Exploring the association between Alzheimer’s disease, oral health, microbial endocrinology and nutrition

Harding, Alice, Gonder, Ulrike, Robinson, Sarita Jane orcid iconORCID: 0000-0002-4237-5412, Crean, Stjohn orcid iconORCID: 0000-0001-9336-8549 and Singhrao, Simarjit Kaur orcid iconORCID: 0000-0001-9573-5963 (2017) Exploring the association between Alzheimer’s disease, oral health, microbial endocrinology and nutrition. Frontiers in Aging Neuroscience .

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Official URL: https://doi.org/10.3389/fnagi.2017.00398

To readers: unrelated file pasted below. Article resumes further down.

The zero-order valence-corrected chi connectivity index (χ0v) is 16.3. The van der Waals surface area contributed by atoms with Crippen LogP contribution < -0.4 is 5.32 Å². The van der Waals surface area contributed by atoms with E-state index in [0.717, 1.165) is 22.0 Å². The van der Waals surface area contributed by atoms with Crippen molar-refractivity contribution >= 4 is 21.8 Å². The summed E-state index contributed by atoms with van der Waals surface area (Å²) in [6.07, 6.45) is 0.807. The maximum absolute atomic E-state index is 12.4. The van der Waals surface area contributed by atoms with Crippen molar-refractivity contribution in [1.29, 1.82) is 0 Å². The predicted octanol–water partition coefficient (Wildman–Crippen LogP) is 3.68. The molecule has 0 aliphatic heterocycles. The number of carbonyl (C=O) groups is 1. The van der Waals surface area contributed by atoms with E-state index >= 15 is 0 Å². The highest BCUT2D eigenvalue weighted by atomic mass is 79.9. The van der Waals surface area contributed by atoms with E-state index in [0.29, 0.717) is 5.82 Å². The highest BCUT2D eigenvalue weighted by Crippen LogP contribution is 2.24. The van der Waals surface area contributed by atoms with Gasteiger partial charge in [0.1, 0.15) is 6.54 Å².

Longitudinal monitoring of patients suggests a causal link between chronic periodontitis and the development of Alzheimer’s disease (AD). However, the explanation of how periodontitis can lead to dementia remains unclear. A working hypothesis links extrinsic inflammation as a secondary cause of AD. This hypothesis suggests a compromised oral hygiene leads to a dysbiotic oral microbiome whereby Porphyromonas gingivalis, a keystone periodontal pathogen, with its companion species, orchestrates immune subversion in the host. Brushing and chewing on teeth supported by already injured soft tissues leads to bacteraemias. As a result, a persistent systemic inflammatory response develops to periodontal pathogens. The pathogens, and the host’s inflammatory response, subsequently lead to the initiation and progression of multiple metabolic and inflammatory co-morbidities, including AD. Insufficient levels of essential micronutrients can lead to microbial dysbiosis through the growth of periodontal pathogens such as demonstrated for P. gingivalis under low hemin bioavailability. An individual’s diet also defines the consortium of microbial communities that take up residency in the oral and gastrointestinal (GI) tract microbiomes. Their imbalance can lead to behavioural changes. For example, probiotics enriched in Lactobacillus genus of bacteria, when ingested, exert some anti-inflammatory influence through common host/bacterial neurochemicals, both locally, and through sensory signalling back to the brain. Early life dietary behaviours may cause an imbalance in the host/microbial endocrinology through a dietary intake incompatible with a healthy GI tract microbiome later in life. This imbalance in host/microbial endocrinology may have a lasting impact on mental health. This observation opens up an opportunity to explore the mechanisms, which may underlie the previously detected relationship between diet, oral/GI microbial communities, to anxiety, cognition and sleep patterns. This review suggests healthy diet based interventions that together with improved life style/behavioural changes may reduce and/or delay the incidence of AD.

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